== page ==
The U.S. Department of Transportation’s National Highway Traffic Safety Administration (NHTSA) and Federal Motor Carrier Safety Administration (FMCSA) have announced a Notice of Proposed Rulemaking (NPRM). The new proposal mandates that heavy vehicles must be equipped with automatic emergency braking (AEB) systems. Introducing such systems aims to lessen the occurrence and impact of rear-end crashes.
The NHTSA Chief Counsel, Ann Carlson, is hopeful about the life-saving potential of these advanced driver assistance systems, stating, “Advanced driver assistance systems like AEB have the power to save lives. Today’s announcement is an important step forward in improving safety on our nation’s roadways by reducing, and ultimately eliminating, preventable tragedies that harm Americans.”
An AEB system uses multiple sensor technologies to identify an imminent crash situation. It automatically applies the brakes if the driver fails to do so or increases braking force if necessary. The proposed standard stipulates the technology’s functionality across different speeds, from low (6 miles per hour) to high (roughly 50 miles per hour).
For small businesses that rely on heavy-duty vehicles, these new rules could imply additional upfront costs but promise to enhance safety in the long term significantly. For companies in sectors like freight transportation, courier services, and passenger transit, introducing AEB could reduce liability costs related to accidents, improve driver safety, and enhance public perception of their commitment to safety.
The FMCSA Administrator, Robin Hutcheson, notes the technology’s critical role in the Department’s National Roadway Safety Strategy, stating, “This technology can enhance the effectiveness of commercial motor vehicle crash reduction strategies and reduce roadway fatalities.”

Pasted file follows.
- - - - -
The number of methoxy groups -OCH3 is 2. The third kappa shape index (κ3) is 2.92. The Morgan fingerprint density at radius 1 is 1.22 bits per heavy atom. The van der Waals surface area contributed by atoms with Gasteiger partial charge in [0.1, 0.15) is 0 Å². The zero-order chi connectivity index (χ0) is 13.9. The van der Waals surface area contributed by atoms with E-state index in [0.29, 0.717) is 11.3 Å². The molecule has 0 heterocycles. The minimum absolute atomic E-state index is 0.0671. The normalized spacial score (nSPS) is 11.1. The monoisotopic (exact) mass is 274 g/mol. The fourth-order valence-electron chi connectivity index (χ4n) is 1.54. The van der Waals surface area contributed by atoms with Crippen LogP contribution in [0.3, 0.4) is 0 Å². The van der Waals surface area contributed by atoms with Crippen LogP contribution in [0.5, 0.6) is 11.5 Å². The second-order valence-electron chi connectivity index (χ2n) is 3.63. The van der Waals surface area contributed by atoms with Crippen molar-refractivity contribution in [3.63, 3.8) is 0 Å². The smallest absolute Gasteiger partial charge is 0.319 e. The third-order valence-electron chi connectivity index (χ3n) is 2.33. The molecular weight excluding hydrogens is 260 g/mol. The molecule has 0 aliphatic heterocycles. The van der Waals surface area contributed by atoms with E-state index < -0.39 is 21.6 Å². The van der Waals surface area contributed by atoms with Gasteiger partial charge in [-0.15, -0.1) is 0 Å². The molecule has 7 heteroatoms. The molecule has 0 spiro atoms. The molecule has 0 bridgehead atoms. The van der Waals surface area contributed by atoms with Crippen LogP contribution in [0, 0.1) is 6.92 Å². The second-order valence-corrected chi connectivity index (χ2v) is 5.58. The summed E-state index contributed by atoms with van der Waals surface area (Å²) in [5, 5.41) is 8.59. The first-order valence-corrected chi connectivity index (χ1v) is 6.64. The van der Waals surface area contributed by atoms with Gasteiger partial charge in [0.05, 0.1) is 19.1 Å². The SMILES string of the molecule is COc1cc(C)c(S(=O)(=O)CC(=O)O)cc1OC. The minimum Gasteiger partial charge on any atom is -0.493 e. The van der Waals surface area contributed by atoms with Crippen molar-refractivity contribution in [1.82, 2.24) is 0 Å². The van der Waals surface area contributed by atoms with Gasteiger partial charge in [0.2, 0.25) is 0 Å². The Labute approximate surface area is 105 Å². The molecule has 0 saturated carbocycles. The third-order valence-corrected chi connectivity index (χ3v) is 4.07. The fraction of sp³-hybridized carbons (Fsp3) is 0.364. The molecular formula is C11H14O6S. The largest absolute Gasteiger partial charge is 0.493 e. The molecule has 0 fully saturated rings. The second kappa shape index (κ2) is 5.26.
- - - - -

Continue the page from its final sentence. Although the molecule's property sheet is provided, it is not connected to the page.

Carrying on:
According to NHTSA’s statistics, approximately 60,000 rear-end crashes per year involve a heavy vehicle as the striking vehicle. Implementing the proposed rule could prevent 19,118 crashes, save 155 lives, and avert 8,814 injuries annually, NHTSA estimates.
The NHTSA and FMCSA developed the proposed rule after receiving feedback from the safety advocacy community, industry representatives, and other stakeholders. The rule is part of the Bipartisan Infrastructure Law mandate and categorizes “heavy vehicles” as those with a gross vehicle weight over 10,000 pounds, including heavy-duty trucks and buses.
This new proposal builds on a rule proposed by the NHTSA, which would require AEB systems in passenger vehicles and light trucks. In January 2022, the DOT released the National Roadway Safety Strategy (NRSS), a comprehensive plan to combat the national crisis in motor vehicle fatalities and severe injuries.
Small business owners in the transportation sector should be prepared for these changes, representing the next step in the Department of Transportation’s efforts to improve road safety. By embracing these advancements, small businesses can show a commitment to safety, potentially improving customer trust and business reputation.
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